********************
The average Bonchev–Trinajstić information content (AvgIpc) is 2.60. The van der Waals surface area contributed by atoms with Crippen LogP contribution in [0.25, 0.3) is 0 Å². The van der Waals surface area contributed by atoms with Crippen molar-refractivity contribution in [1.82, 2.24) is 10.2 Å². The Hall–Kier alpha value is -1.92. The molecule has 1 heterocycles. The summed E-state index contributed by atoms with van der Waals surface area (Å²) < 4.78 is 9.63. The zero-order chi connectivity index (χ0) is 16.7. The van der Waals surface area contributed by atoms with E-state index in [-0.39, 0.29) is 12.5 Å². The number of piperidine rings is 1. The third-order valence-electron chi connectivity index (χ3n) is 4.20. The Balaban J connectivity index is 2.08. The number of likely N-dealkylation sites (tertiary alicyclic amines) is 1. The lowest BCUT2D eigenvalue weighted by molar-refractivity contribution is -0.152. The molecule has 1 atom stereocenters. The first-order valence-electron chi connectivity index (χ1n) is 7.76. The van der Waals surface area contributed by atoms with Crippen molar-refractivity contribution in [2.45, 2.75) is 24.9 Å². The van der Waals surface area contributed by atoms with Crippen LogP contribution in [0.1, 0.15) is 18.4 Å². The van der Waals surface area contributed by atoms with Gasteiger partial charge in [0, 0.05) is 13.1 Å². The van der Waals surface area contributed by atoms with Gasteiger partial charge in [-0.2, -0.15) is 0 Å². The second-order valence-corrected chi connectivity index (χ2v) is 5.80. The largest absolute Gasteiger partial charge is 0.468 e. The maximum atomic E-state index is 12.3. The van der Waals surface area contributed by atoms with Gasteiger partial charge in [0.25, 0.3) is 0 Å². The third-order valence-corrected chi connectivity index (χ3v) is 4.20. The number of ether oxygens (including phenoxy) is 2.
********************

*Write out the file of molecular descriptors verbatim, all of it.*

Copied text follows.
The average Bonchev–Trinajstić information content (AvgIpc) is 2.60. The van der Waals surface area contributed by atoms with Crippen LogP contribution in [0.25, 0.3) is 0 Å². The van der Waals surface area contributed by atoms with Crippen molar-refractivity contribution in [1.82, 2.24) is 10.2 Å². The Hall–Kier alpha value is -1.92. The molecule has 1 heterocycles. The summed E-state index contributed by atoms with van der Waals surface area (Å²) < 4.78 is 9.63. The zero-order chi connectivity index (χ0) is 16.7. The van der Waals surface area contributed by atoms with E-state index in [-0.39, 0.29) is 12.5 Å². The number of piperidine rings is 1. The third-order valence-electron chi connectivity index (χ3n) is 4.20. The Balaban J connectivity index is 2.08. The number of likely N-dealkylation sites (tertiary alicyclic amines) is 1. The lowest BCUT2D eigenvalue weighted by molar-refractivity contribution is -0.152. The molecule has 1 atom stereocenters. The first-order valence-electron chi connectivity index (χ1n) is 7.76. The van der Waals surface area contributed by atoms with Crippen molar-refractivity contribution in [2.45, 2.75) is 24.9 Å². The van der Waals surface area contributed by atoms with Crippen LogP contribution in [0.1, 0.15) is 18.4 Å². The van der Waals surface area contributed by atoms with Gasteiger partial charge in [0, 0.05) is 13.1 Å². The van der Waals surface area contributed by atoms with Gasteiger partial charge in [-0.2, -0.15) is 0 Å². The second-order valence-corrected chi connectivity index (χ2v) is 5.80. The largest absolute Gasteiger partial charge is 0.468 e. The maximum atomic E-state index is 12.3. The van der Waals surface area contributed by atoms with Gasteiger partial charge in [0.25, 0.3) is 0 Å². The third-order valence-corrected chi connectivity index (χ3v) is 4.20. The number of ether oxygens (including phenoxy) is 2.